Do you ever wonder when you crawl under the covers at night, why you can’t fall asleep right away? One reason might be that you haven’t created a relaxing sleep environment. Your brain takes certain cues to get sleepy. So use these tips to clue your body in as to when it’s time to hit the hay.

1. Keep the bedroom and bed for “bed specific” activities. As tempting and as comfortable as it may be, don’t bring your work into the bedroom. You want your body know that once you are in your bed with the lights out, it’s time to rest.

On that same note, when it is time to get up, don’t lie around in bed watching television or checking your phone. Get out of the room to a place where your brain realizes it’s time to start the day.

2. A dark room. Melatonin is a sleep hormone that helps our body sleep. While melatonin is still somewhat of a mystery to scientists, it’a clear that it helps to tell the body what time of day it is. Melatonin is also thought to be more active at night, or in the dark. This is likely the reason why we can get sleepy in dark theaters or on cloudy days. To take advantage of the power of melatonin, try to find dark shades, especially if there are street lights outside of your window, or wear a comfortable sleep mask.
Along the same lines, it’s also important to get sunshine at the start of your day.  Sunshine signals the body’s hormone system as to what time of the day it is, promoting healthy sleep cycles.

3. The proper temperature. Although there is no exact agreed upon temperature by sleep specialists, the general rule of thumb is to keep the room cool. Disturbances in sleep are typically noted when the temperature is lower than 54 degrees and higher than 75 degrees (which is around the universal “room temperature”).

For me, the perfect temperature at night in the summer (where I don’t feel I am draining the bank cooling the apartment, but also don’t awaken toasty and cranky) is 71 degrees. Experiment with the thermostat to find the right temperature for you! I figure if I’m spending a little more money to get better sleep during the summer, I will make up for it in the winter months.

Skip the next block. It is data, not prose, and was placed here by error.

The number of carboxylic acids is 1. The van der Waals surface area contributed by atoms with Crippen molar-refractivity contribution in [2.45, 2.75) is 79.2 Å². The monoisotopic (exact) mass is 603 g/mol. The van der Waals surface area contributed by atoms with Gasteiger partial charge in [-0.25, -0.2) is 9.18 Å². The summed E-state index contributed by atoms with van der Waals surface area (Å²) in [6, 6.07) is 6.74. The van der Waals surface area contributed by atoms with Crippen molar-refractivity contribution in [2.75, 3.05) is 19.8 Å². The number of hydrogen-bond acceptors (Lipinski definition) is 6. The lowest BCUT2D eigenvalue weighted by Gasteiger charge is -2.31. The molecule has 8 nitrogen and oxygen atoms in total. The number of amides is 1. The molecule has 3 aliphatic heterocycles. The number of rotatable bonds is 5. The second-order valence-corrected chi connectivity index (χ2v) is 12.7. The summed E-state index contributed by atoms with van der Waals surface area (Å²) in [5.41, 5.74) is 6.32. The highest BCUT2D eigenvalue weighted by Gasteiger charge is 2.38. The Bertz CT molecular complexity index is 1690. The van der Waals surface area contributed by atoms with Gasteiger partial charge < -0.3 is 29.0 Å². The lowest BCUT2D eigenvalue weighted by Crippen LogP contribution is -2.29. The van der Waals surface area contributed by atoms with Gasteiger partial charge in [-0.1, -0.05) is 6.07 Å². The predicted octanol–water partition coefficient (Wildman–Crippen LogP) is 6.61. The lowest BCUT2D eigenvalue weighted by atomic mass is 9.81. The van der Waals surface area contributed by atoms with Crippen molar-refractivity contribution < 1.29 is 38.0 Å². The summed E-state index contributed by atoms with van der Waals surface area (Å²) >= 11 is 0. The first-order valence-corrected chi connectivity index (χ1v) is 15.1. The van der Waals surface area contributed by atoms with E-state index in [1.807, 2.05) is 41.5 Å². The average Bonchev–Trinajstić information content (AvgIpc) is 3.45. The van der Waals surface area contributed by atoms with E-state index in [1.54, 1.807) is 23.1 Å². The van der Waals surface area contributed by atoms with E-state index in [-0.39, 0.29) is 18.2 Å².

4. The proper noise. Just as we all prefer particular sleeping temperatures, we all prefer a particular level of noise (or lack of noise) that helps us sleep. In high school I lived in a room right by our laundry room, so I often fell asleep to the sound of the whirr of the dryer. I’ve since found it difficult to sleep when it’s dead silent.

I found a simple sound machine a few years back to help with this issue AND to block the noise of my roommate who woke at 3am for work. Not only did I sleep better, I wasn’t irritated at my roommate for her early rising.

I’ve also learned that earplugs can be helpful for trips, and they’re small enough to not be a burden when packing. As a side-sleeper, I put one earplug in the ear that is away from the pillow, that way I can hear my alarm clock going off if necessary. The key is finding what works best for you. If random noises are keeping you up at night OR it’s too quiet, take the appropriate action.

5. Turn your phone on silent. It can be hard to “unplug,” but even if our electronic companions aren’t notifying us of an incoming message, we are probably slightly more alert just in case it does. I have a separate setting on my phone for bedtime where all notifications are silent and it only makes noise when someone is calling. Text messages can wait until the morning. If it is serious, they will make an actual call.

6. Get comfortable. Rest is a key component to a healthy lifestyle, but how can you get  rest if your sleeping arrangement is waking you up at night? Make sure you (and your partner) have enough room to move around without kicking each other. Choose a mattress that is comfortable and won’t leave you with aches and pains.

The perfect, peaceful sleep environment contributes to a good night’s rest which will in turn contribute to better overall health. 

Questions:
Do you prefer silence or white noise when you sleep?
Do you have a hard time keeping work out of the bedroom?

You Might Also Enjoy:
How Getting More Sleep Changed My Life
Sleep in Times Past: 4 Hours at a Time
Blue Light, A Red Light for Sleep

Sources: Sleep Disorders, The Sleep Environment

Originally posted 2013-08-13 09:00:00.

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